Since 2008, Michigan has had friendly spirit production laws, enabling small distilleries to thrive and creating a burgeoning local industry. And thanks to that success, the Michigan malt business is booming. Locally sourced barley is leading the drive to create uniquely “pure Michigan” beers and distilled spirits. The trend hearkens back to the state’s agricultural history, growing up to 300,000 acres of barley per year at points. Production has been in decline since the 1950s, until a recent resurgence of local planting of malting barley.
Although malting barley is not quite the same thing as barley grown for forage, and requires more stringent regulation of nitrogen and blight, these challenges haven’t stopped ambitious farmers, brewers, and distillers from trying to build an infrastructure to support local spirits. Sourcing and quality of malt matters to the new school of brewers and distillers, and their consumers.
Michigan’s New Holland Brewing Company is one of these industrious companies committed to local sourcing, or at least working at it, with 100% of ingredients for some of their products sourced from within the state. Although the barley used in the Malt House Malt Whiskey isn’t completely sourced from Michigan, New Holland is working to create and support the state’s agriculture. The brewery is at the front of a movement to create a terroir unique to their state and their brand, a distinct flavor and characteristics of the place, not the process.
“Handcrafted in Michigan means something to us,” says New Holland President and Co-founder, Brett VanderKamp. “We have always had a strong connection to agriculture and with each sip of these beers, we’ll be celebrating and supporting the hardworking farmers and pioneers that are making these beautiful ingredients available.”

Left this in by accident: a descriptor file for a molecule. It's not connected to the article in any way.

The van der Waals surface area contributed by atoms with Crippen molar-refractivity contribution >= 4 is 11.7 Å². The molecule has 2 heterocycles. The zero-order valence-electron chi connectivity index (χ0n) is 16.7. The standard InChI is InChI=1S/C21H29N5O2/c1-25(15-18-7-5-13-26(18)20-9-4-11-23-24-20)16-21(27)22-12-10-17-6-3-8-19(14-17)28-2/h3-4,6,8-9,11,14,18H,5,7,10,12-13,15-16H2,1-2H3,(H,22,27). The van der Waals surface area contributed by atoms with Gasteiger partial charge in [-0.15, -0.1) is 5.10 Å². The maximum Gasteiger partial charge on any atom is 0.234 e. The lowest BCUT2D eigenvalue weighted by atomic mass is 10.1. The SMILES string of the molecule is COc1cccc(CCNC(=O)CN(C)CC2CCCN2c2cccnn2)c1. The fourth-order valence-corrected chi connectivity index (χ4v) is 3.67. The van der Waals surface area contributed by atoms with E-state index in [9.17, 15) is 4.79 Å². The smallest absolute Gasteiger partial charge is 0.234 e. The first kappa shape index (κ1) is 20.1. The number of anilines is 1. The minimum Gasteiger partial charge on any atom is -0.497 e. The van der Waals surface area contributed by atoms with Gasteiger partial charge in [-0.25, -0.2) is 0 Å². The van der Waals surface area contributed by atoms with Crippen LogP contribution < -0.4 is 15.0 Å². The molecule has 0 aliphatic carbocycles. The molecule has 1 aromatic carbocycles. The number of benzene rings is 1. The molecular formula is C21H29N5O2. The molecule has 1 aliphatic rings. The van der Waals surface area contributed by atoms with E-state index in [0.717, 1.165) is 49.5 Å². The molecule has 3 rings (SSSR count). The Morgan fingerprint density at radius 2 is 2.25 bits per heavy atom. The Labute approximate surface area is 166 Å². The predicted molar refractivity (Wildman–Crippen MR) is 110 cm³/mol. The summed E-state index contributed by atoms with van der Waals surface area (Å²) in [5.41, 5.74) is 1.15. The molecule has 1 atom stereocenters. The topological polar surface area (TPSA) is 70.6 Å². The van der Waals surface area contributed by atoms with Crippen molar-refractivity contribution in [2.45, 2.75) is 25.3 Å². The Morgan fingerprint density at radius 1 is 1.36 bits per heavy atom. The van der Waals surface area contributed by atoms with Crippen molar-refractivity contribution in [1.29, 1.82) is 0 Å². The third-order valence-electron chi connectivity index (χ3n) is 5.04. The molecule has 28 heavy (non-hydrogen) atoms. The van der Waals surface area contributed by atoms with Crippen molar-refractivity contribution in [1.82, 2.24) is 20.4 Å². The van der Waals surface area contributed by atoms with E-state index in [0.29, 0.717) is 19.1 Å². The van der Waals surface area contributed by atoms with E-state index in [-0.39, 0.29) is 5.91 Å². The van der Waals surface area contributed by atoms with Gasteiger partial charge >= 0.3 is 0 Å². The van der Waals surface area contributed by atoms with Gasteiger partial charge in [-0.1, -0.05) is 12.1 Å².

Tasting Notes: New Holland Brewing Company Malt House Malt Whiskey
Vital Stats: This spirit is 45% ABV (90 proof), and was pot distilled from malted barley, smoked barley and rye mash, then aged 16 months in American white oak “quarter-casks and various other barrels.” The release is part of the brand’s “Brewers Series” and retails for $42- $67.
Appearance: This whiskey is almost the color of aged rum, bordering on deep red or Mahogany, rusted orange, yellow tinges and even copper to brown edges. I notice slow, well-spaced legs around the glass.
Nose: The aroma leads with maple syrup, coffee, vanilla, and nutty praline. Butterscotch, salted caramel and buttered popcorn underly.
Palate: On the palate, this spirit is a bit on dimensional, possibly from the small barrel aging. I taste maple, burnt molasses, wood spice and cinnamon, with hints of butterscotch, chestnut, and cacao. A long, spicy orange rind tinged with coffee finish leaves a tongue tingling burn.
I am not a big fan of this sweet, syrupy whiskey style, but the strong flavors would create a nice backbone for a tasty cocktail. The Malt House Malt Whiskey is a good mixer with sweet, spicy, woodsy character, but it's not a great sipper.